SINGAPORE - People who work with animals gain an unintended benefit - developing greater compassion, a local study has found.
The study from the National University of Singapore (NUS) Business School suggests that this greater compassion may lead employees to work better with colleagues.
Published in the Personnel Psychology journal in May, the study was led by Associate Professor Sam Yam Kai Chi, who heads NUS Business School's management and organisation department.
Prof Yam and his team carried out three studies: the first involved 71 zookeepers at the Singapore Zoo and looked at their emotions and pro-social behaviour towards others over two weeks in 2020.
For example, participants were asked to indicate to what extent did they experience feelings such as "I felt moved" or "I felt soft-hearted" following their interactions with animals at work.
In a press statement, NUS said the study found that the employees reported a higher level of compassion when they had greater interaction with animals. The more they perceived the animals to be able to feel and think, the stronger the impact of animal interaction on their compassion and behaviour towards others.
Says Prof Yam: "Compassion means being aware of others' suffering and having a desire to help. It is hard to spot your colleagues' struggles because humans are afraid to show their vulnerability and are surprisingly good at hiding their suffering.
"In contrast, employees who work with animals are trained to constantly look out for animals' non-verbal signs of discomfort. Interestingly, this animal-induced compassion spills over to make them more pro-social towards their colleagues, such as going the extra mile to help others."
The second study, conducted in 2021, involved 121 workers in Hong Kong from different organisations who work with animals in providing services or entertainment.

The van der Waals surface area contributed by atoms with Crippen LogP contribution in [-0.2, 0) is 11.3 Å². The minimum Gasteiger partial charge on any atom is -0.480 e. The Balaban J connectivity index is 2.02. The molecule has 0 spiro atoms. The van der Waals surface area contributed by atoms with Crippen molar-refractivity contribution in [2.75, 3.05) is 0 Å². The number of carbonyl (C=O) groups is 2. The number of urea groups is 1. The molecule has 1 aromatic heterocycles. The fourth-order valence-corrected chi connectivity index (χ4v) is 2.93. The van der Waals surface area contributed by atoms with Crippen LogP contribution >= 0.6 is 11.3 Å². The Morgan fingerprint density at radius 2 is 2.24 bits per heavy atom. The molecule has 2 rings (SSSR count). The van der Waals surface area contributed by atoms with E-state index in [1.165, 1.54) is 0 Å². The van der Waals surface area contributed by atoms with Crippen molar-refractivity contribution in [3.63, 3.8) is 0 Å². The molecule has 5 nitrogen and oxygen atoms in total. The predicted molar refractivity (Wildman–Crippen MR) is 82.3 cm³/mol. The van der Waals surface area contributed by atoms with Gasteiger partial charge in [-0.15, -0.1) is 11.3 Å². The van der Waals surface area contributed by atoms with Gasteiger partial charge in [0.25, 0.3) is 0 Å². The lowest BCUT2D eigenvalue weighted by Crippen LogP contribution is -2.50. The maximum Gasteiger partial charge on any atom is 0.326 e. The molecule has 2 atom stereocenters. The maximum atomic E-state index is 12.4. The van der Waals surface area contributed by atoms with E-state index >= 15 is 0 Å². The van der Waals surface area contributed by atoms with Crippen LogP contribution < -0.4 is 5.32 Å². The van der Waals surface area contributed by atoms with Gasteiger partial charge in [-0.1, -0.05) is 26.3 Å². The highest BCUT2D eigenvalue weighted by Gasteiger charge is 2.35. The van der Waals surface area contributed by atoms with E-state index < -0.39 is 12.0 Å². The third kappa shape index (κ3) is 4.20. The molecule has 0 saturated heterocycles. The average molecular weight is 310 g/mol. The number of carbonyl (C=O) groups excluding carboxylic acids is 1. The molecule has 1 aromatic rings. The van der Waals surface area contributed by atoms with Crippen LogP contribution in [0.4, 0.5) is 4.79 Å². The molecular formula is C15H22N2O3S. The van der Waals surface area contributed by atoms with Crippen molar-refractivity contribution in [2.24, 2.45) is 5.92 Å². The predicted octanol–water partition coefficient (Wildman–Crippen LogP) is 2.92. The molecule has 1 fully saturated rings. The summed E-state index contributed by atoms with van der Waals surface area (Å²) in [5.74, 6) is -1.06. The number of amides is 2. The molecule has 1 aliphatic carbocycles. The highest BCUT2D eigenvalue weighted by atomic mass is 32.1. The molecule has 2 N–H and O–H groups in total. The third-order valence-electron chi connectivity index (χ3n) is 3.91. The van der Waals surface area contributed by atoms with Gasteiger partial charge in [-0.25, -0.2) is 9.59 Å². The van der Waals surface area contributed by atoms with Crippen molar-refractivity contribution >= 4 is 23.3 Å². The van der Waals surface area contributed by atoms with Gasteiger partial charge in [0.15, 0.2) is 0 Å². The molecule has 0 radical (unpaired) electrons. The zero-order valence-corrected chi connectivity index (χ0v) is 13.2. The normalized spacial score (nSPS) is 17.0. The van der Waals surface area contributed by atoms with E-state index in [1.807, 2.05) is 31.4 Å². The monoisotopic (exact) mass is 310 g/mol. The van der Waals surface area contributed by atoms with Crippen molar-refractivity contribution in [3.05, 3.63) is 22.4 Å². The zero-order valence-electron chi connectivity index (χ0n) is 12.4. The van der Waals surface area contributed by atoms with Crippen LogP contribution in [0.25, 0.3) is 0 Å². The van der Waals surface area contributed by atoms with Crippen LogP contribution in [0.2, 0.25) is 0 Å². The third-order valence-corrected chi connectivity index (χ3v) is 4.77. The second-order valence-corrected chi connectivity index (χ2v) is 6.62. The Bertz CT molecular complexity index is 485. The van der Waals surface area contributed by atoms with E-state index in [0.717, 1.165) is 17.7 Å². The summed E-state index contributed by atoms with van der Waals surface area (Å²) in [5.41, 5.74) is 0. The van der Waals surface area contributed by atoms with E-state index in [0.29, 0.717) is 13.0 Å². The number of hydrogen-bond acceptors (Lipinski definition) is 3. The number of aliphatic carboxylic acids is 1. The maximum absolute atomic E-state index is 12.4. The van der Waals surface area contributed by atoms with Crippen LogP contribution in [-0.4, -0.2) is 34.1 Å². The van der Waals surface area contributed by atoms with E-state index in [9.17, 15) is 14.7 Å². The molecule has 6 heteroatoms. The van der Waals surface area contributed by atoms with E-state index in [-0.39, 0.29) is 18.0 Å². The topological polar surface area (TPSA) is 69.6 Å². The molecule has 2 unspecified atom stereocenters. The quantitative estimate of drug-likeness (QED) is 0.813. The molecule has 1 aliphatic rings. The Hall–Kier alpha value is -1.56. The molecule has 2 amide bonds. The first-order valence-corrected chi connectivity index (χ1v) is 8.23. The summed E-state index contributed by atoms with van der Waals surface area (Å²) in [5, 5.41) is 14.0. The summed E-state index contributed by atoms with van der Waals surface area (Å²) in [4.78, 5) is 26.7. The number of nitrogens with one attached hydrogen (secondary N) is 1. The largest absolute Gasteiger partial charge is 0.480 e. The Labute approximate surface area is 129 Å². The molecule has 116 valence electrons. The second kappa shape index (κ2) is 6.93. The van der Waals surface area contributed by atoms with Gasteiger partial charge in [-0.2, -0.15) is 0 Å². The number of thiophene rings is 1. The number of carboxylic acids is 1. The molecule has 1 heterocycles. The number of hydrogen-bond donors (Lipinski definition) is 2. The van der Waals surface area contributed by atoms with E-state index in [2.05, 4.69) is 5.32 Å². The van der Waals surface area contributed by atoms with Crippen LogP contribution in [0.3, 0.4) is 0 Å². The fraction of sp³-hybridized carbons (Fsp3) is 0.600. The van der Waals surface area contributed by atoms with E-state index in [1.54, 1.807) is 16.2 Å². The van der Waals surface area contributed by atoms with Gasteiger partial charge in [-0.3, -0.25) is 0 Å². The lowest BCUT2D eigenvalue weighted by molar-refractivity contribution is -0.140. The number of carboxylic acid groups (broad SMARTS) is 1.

Researchers found that those tasked to write about a recent incident of working closely with animals to achieve work goals felt significantly more compassionate than the control group, who wrote about their general goals at work.
The third study, also conducted in 2021, surveyed 178 employees in the United States on their animal interaction and compassion levels. This study found that when there were higher levels of working with animals, the employees developed greater compassion and pro-social behaviour too.
Prof Yam suggests that organisations can consider introducing animals to the workplace, such as in "compassion training workshops" or allowing employees to take their pets to work.
He tells The Straits Times that companies could have designated areas for pets, so employees who do not enjoy the presence of animals can avoid them.
Adds the study's co-author, research assistant Carisa Lam: "While the presence of animals is unconventional in many workplaces, we believe that with the right structure and rules in place to tackle practical considerations, working with animals can be a novel way to cultivate compassion in employees."
Prof Yam notes that the study did not focus on sectors such as the veterinary industry as vets may, for example, have to decide on more "traumatic" actions such as whether to euthanise an animal.
He adds: "But we are confident to say that across most white-collared jobs in office settings, having the presence of animals could produce positive effects in the form of compassion."